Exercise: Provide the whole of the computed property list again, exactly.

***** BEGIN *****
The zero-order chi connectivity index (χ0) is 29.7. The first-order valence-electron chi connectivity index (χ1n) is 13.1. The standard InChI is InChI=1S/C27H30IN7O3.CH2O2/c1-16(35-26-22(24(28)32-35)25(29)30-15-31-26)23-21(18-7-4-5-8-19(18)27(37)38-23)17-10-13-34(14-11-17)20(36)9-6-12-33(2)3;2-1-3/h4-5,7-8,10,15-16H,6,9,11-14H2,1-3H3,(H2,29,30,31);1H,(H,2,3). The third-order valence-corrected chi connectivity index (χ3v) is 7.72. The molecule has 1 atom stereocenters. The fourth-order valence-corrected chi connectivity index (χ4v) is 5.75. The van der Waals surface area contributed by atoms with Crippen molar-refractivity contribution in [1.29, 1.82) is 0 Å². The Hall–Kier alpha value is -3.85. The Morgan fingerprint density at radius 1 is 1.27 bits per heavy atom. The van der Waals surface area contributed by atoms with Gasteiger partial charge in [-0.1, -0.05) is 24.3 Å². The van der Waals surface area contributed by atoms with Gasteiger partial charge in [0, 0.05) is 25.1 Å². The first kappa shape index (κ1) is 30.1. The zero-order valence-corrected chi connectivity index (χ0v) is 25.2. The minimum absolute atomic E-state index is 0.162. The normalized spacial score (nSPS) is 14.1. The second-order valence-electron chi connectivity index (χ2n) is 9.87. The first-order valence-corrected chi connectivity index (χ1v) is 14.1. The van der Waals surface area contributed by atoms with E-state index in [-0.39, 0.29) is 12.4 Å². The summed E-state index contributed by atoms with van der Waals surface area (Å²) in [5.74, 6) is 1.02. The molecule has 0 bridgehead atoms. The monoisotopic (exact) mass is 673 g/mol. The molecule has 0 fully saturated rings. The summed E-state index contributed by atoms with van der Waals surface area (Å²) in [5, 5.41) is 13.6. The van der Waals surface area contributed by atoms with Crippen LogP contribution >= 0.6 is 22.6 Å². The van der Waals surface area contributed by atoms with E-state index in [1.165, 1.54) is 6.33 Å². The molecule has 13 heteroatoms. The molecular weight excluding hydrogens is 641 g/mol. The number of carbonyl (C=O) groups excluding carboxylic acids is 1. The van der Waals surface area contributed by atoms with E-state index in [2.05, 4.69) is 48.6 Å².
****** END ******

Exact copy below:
The zero-order chi connectivity index (χ0) is 29.7. The first-order valence-electron chi connectivity index (χ1n) is 13.1. The standard InChI is InChI=1S/C27H30IN7O3.CH2O2/c1-16(35-26-22(24(28)32-35)25(29)30-15-31-26)23-21(18-7-4-5-8-19(18)27(37)38-23)17-10-13-34(14-11-17)20(36)9-6-12-33(2)3;2-1-3/h4-5,7-8,10,15-16H,6,9,11-14H2,1-3H3,(H2,29,30,31);1H,(H,2,3). The third-order valence-corrected chi connectivity index (χ3v) is 7.72. The molecule has 1 atom stereocenters. The fourth-order valence-corrected chi connectivity index (χ4v) is 5.75. The van der Waals surface area contributed by atoms with Crippen molar-refractivity contribution in [1.29, 1.82) is 0 Å². The Hall–Kier alpha value is -3.85. The Morgan fingerprint density at radius 1 is 1.27 bits per heavy atom. The van der Waals surface area contributed by atoms with Gasteiger partial charge in [-0.1, -0.05) is 24.3 Å². The van der Waals surface area contributed by atoms with Gasteiger partial charge in [0, 0.05) is 25.1 Å². The first kappa shape index (κ1) is 30.1. The zero-order valence-corrected chi connectivity index (χ0v) is 25.2. The minimum absolute atomic E-state index is 0.162. The normalized spacial score (nSPS) is 14.1. The second-order valence-electron chi connectivity index (χ2n) is 9.87. The first-order valence-corrected chi connectivity index (χ1v) is 14.1. The van der Waals surface area contributed by atoms with E-state index in [-0.39, 0.29) is 12.4 Å². The summed E-state index contributed by atoms with van der Waals surface area (Å²) in [5.74, 6) is 1.02. The molecule has 0 bridgehead atoms. The monoisotopic (exact) mass is 673 g/mol. The molecule has 0 fully saturated rings. The summed E-state index contributed by atoms with van der Waals surface area (Å²) in [5, 5.41) is 13.6. The van der Waals surface area contributed by atoms with Crippen LogP contribution >= 0.6 is 22.6 Å². The van der Waals surface area contributed by atoms with E-state index in [1.165, 1.54) is 6.33 Å². The molecule has 13 heteroatoms. The molecular weight excluding hydrogens is 641 g/mol. The number of carbonyl (C=O) groups excluding carboxylic acids is 1. The van der Waals surface area contributed by atoms with E-state index in [2.05, 4.69) is 48.6 Å².